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The preamble to Liverpool v Man City at Anfield will be a ceremony commemorating the impending 25th anniversary of the Hillsborough tragedy in which 96 Liverpool supporters were crushed to death due to police negligence.  Among the 96 was a nephew of Steven Gerrard’s, Liverpool’s captain and talisman.  The nephew  was only nine when he died.  Many more fans would have died were it not for the Liverpool players, and others present, who mobilized to arrest this disaster and prevent it from getting worse.  That the players present at Hillsborough never recovered emotionally is part of Liverpool lore.  A year ago I watched Alan Hansen, a legendary defender who was present that day, not be able to complete a recollection as he teared up, still overcome with emotion twenty-four years later.  Kenny Dalglish, the manager then, resigned at the end of the 1990 season, after winning what turned out to be the last league championship.  Dalglish had attended every single one of the 96 funerals and, by his own account, was emotionally exhausted.

After Hillsborough, Liverpool gradually declined through the 90’s and the 00’s, despite the occasional moment of glory, such as when they beat AC Milan to win their fifth European Cup, the most won by any British team.  Admired for generations for an attacking style of play, Dalglish’s successors as manager had Liverpool playing in different styles.  Apparently, in the Anfield home team dressing room, there’s a quote that says, I paraphrase, “I choose Liverpool as my team to follow because they play my kind of football.”  Diego Maradona said it.  Since 1990, The team not only lost its style of play, but also it’s way, and eventually it even fell prey to a rapacious ownership by Texans.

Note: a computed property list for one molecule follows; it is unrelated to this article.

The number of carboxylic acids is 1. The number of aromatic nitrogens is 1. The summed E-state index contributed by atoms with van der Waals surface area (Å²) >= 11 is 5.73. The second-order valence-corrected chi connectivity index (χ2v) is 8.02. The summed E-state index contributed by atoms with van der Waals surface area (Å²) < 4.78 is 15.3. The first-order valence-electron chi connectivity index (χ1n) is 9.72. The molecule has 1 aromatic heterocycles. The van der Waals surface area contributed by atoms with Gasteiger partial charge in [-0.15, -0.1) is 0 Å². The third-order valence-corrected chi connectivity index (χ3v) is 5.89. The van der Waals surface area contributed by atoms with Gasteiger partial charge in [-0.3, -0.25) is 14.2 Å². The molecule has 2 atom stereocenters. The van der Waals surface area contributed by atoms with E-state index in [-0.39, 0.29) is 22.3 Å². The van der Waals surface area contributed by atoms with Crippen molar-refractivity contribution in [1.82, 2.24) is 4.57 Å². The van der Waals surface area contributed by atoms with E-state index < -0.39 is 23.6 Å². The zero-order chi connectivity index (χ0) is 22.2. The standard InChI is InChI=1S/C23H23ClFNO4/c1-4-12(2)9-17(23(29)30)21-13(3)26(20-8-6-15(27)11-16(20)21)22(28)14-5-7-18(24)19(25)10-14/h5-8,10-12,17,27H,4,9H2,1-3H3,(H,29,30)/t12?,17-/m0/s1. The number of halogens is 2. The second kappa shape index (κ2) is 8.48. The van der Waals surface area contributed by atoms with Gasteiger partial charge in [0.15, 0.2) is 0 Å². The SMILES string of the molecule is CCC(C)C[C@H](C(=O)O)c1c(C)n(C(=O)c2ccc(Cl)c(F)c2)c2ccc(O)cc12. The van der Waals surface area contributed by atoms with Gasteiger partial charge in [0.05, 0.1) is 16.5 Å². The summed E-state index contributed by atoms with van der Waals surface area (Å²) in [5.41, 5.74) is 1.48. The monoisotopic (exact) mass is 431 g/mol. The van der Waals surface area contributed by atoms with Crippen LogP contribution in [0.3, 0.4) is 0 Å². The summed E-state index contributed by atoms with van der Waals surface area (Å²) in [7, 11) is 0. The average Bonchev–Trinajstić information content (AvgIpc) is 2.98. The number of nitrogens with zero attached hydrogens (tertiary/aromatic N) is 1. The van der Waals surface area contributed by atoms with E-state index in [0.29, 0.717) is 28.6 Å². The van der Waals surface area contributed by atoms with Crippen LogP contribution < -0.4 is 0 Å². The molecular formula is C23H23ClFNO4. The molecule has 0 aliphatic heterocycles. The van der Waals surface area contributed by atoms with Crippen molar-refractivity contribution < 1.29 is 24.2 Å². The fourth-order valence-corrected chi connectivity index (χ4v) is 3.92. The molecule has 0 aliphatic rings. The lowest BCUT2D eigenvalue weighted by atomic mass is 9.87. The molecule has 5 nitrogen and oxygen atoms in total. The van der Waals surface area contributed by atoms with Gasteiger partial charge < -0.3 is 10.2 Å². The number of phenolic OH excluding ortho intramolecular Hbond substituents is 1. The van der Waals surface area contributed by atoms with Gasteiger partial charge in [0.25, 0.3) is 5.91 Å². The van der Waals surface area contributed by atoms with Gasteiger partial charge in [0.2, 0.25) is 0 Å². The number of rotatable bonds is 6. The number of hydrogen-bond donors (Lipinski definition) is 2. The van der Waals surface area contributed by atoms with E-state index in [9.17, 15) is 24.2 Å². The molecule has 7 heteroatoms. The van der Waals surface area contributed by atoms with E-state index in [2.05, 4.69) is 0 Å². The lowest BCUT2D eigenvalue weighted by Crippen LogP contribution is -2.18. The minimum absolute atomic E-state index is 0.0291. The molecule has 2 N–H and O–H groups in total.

Tomorrow, thousands of people around the world will gather to watch Liverpool play Man City in a game that will most likely decide the winner of this year’s title.  It is fortuitous that Liverpool should be challenging again for the title, and be playing the most important league game in 24 years, two days before the 25th anniversary of Hillsborough.  A year after Alex Ferguson’s retirement, Liverpool are challenging for the title, playing mesmerizing, attacking football, guided by Brendan Rodgers, a Northern Irishman.  Perhaps it is no coincidence that it has taken a young British manager, schooled in the modern ways of the game, to set this club on a winning path again.   

One cannot understate the emotion that will engulf Anfield tomorrow.  Immense grief and hope will be given voice in the crowd’s roar when Gerrard leads the team onto the field, at the end of the minute of silence in honor of the 96, and throughout every single minute of the 90.  Good luck Reds.

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